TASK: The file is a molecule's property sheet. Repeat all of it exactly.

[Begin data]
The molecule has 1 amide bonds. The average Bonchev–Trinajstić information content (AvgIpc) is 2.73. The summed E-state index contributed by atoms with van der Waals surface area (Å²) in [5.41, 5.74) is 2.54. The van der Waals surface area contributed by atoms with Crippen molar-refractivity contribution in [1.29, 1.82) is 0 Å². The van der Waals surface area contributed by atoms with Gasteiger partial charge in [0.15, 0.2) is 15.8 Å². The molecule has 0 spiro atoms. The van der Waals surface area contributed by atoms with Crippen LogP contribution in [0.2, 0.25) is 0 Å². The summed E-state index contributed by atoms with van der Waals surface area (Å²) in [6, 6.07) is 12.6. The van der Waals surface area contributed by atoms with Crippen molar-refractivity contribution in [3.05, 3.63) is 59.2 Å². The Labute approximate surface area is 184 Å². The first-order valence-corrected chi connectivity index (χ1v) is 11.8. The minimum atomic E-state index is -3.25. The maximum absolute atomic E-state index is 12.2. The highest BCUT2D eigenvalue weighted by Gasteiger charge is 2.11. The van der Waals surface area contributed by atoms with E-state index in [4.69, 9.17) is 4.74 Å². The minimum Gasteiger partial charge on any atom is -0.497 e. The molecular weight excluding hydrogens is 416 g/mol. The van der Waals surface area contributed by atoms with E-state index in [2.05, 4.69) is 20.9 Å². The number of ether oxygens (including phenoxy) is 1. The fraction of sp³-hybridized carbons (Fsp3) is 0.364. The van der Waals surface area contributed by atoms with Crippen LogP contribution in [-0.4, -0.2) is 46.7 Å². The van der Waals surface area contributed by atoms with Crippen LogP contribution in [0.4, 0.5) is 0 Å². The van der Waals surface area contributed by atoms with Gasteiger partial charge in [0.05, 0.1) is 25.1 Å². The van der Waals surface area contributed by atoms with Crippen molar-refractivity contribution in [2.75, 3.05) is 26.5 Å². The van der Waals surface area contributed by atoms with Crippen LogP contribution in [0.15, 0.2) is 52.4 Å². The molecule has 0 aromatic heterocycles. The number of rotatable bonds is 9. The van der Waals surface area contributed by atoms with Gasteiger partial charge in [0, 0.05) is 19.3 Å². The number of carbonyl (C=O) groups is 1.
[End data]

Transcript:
The molecule has 1 amide bonds. The average Bonchev–Trinajstić information content (AvgIpc) is 2.73. The summed E-state index contributed by atoms with van der Waals surface area (Å²) in [5.41, 5.74) is 2.54. The van der Waals surface area contributed by atoms with Crippen molar-refractivity contribution in [1.29, 1.82) is 0 Å². The van der Waals surface area contributed by atoms with Gasteiger partial charge in [0.15, 0.2) is 15.8 Å². The molecule has 0 spiro atoms. The van der Waals surface area contributed by atoms with Crippen LogP contribution in [0.2, 0.25) is 0 Å². The summed E-state index contributed by atoms with van der Waals surface area (Å²) in [6, 6.07) is 12.6. The van der Waals surface area contributed by atoms with Crippen molar-refractivity contribution in [3.05, 3.63) is 59.2 Å². The Labute approximate surface area is 184 Å². The first-order valence-corrected chi connectivity index (χ1v) is 11.8. The minimum atomic E-state index is -3.25. The maximum absolute atomic E-state index is 12.2. The highest BCUT2D eigenvalue weighted by Gasteiger charge is 2.11. The van der Waals surface area contributed by atoms with E-state index in [4.69, 9.17) is 4.74 Å². The minimum Gasteiger partial charge on any atom is -0.497 e. The molecular weight excluding hydrogens is 416 g/mol. The van der Waals surface area contributed by atoms with E-state index in [2.05, 4.69) is 20.9 Å². The number of ether oxygens (including phenoxy) is 1. The fraction of sp³-hybridized carbons (Fsp3) is 0.364. The van der Waals surface area contributed by atoms with Crippen LogP contribution in [-0.4, -0.2) is 46.7 Å². The van der Waals surface area contributed by atoms with Crippen LogP contribution in [0.4, 0.5) is 0 Å². The van der Waals surface area contributed by atoms with Gasteiger partial charge in [0.05, 0.1) is 25.1 Å². The van der Waals surface area contributed by atoms with Crippen molar-refractivity contribution in [2.75, 3.05) is 26.5 Å². The van der Waals surface area contributed by atoms with Crippen LogP contribution in [0.15, 0.2) is 52.4 Å². The molecule has 0 aromatic heterocycles. The number of rotatable bonds is 9. The van der Waals surface area contributed by atoms with Gasteiger partial charge in [0, 0.05) is 19.3 Å². The number of carbonyl (C=O) groups is 1.